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Europe’s hidden fractures

The continent’s old crises have not been resolved.

One of the more predictable and depressing rituals during the never-ending European crisis has been the reflexive sounding of the “all clear” after the latest onslaught. The euro crisis, we are told, has been banished by the stated determination of Mario Draghi, the president of the European Central Bank (ECB), to “do whatever it takes” to defend the currency. The refugee crisis, they tell us, has been contained, and the Schengen passport-free travel area saved, through a combination of generous integration, increased border defence and a deal with Turkey.

Better still, so the narrative runs, the “populist” challenge has been seen off. Brexit, far from precipitating an avalanche in mainland Europe, is instead burying the British Isles under a mass of paperwork and regulations calculated to make the most ardent Eurosceptic blanch. Candidates of the far right have been beaten in the Netherlands, Austria and France. The optimists even take the election of Donald Trump in their stride, arguing – as Angela Merkel did recently – that Europe can now stand on its own two feet and provide for its own defence against Islamist terrorism and Russian aggression.

Unfortunately, what is hailed as the “return” of Europe is merely the temporary survival of the European Union. None of the old crises have been resolved, and a new one – the heightened tensions in Catalonia – has just been added. The EU and the British Remainers seriously underestimate Britain’s resilience and ability to retaliate against European “punishment” if the country were so minded, but since Brexit will happen one way or the other even the best-case scenario on this front is bad for Brussels and the national capitals.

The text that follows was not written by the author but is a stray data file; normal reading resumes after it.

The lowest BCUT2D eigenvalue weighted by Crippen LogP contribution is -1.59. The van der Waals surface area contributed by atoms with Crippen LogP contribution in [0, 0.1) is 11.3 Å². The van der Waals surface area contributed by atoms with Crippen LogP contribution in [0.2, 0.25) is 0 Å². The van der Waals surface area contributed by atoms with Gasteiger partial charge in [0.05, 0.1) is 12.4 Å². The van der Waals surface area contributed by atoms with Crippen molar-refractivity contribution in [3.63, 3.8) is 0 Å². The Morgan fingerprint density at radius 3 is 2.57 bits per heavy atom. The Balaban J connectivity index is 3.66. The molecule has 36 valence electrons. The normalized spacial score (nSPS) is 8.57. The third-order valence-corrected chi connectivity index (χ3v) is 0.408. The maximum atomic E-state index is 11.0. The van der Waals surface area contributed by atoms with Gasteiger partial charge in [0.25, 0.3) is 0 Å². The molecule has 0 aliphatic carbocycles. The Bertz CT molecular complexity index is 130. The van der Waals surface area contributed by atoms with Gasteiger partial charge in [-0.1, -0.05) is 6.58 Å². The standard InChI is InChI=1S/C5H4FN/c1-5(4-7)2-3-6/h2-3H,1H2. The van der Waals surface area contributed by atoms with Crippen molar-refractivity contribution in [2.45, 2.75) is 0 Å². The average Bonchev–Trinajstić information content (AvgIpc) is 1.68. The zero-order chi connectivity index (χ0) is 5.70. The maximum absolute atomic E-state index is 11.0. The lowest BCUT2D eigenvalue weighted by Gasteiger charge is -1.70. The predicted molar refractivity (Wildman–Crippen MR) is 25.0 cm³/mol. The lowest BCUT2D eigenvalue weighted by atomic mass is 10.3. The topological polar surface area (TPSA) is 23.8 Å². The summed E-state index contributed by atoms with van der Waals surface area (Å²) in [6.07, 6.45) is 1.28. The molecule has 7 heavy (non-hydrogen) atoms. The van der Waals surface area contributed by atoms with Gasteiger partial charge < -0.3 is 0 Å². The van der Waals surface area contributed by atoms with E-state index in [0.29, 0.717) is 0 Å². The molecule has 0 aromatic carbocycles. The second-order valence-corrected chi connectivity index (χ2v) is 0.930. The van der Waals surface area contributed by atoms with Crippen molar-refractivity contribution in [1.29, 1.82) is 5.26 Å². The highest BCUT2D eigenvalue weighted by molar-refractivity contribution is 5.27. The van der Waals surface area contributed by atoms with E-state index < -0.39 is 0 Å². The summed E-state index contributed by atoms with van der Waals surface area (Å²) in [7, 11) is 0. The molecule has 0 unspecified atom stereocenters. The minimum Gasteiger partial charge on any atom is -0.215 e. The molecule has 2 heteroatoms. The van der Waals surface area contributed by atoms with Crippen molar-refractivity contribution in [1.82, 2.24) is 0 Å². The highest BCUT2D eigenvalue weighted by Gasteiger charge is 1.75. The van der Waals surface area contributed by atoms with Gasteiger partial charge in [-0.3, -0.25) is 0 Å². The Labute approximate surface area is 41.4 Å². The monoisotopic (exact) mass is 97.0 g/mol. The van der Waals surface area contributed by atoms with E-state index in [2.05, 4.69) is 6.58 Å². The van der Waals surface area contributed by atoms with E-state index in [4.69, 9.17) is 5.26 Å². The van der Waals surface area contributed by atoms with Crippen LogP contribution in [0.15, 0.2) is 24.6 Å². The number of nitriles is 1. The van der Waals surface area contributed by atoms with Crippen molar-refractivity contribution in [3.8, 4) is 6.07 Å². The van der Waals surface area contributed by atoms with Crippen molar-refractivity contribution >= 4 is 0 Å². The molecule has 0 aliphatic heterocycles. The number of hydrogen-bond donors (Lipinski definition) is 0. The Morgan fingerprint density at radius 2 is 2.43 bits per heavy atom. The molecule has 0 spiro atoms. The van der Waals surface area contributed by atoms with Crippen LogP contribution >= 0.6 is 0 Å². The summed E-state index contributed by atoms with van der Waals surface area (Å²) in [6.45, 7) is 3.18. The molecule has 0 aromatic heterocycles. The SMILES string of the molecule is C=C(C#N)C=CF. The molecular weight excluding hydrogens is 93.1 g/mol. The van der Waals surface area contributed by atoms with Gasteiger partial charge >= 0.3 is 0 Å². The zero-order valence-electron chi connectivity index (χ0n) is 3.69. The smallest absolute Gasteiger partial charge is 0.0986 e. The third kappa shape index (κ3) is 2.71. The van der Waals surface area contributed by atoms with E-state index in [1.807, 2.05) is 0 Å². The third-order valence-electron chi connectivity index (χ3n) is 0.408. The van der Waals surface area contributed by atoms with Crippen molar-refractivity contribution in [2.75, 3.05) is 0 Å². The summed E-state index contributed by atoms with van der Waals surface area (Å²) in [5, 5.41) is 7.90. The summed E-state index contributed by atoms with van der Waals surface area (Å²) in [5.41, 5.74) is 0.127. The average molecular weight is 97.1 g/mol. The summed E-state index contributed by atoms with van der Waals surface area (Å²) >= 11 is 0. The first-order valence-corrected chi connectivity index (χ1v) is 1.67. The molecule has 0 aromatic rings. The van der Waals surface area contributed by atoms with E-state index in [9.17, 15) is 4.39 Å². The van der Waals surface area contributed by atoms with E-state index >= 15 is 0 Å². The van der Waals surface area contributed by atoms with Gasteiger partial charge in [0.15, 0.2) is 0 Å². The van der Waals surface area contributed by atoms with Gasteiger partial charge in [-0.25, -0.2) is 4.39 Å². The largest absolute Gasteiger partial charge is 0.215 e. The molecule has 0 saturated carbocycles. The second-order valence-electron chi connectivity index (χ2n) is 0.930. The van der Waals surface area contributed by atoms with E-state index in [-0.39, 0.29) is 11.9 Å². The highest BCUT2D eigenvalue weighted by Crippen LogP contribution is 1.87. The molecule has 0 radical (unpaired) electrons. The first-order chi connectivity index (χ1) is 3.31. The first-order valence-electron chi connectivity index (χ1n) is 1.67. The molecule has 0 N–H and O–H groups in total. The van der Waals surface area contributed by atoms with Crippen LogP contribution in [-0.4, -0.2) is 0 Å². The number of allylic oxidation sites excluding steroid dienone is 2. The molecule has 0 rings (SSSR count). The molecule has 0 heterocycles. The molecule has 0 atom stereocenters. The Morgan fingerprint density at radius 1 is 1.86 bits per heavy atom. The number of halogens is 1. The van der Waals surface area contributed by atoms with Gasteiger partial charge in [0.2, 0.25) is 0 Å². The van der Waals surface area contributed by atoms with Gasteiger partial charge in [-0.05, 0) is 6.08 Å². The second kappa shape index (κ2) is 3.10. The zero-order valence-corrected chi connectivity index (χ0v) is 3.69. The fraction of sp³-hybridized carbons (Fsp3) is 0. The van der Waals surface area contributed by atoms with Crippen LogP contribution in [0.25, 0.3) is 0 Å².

Whatever harm the EU inflicts on Britain, or it inflicts on itself through the UK’s departure, the remaining member states will also pay a hefty price. Economically, the cost to Britain will be substantially higher than the cost to the EU – and much larger than the Brexiteers realise – but certain countries, such as the Irish Republic, and certain sectors, such as the German car industry, will be hit disproportionately.

The possible gains (for example, in Paris or Frankfurt at the expense of the City of London) will hardly offset such losses. A recent International Monetary Fund report, which warns Europe to “prepare for a rainy day”, reflects these realities. Politically, the questions that matter will not be who will inflict the most but who can endure the most, and whether the EU is configured to absorb any more pain than it has already suffered. The “EUropeans” like to say that, unlike the British, they are not talking about Brexit at all. If that is true today – and it is already untrue with regard to Ireland – it will not be so for long. The EUropeans will start talking about Brexit again towards the end of 2018 at the latest. By the start of 2019, they will be talking of little else.

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In the meantime, they have plenty of other things to worry about. The threat in the east has not gone away: it has merely slipped further down the Brussels agenda. Vladimir Putin still holds the illegally annexed Crimea and continues to support the two separatist republics in eastern Ukraine. The Baltic states, Poland, Finland, Sweden and Romania feel directly threatened and are distressed by the failure of Europe to anticipate or respond to the Russian menace.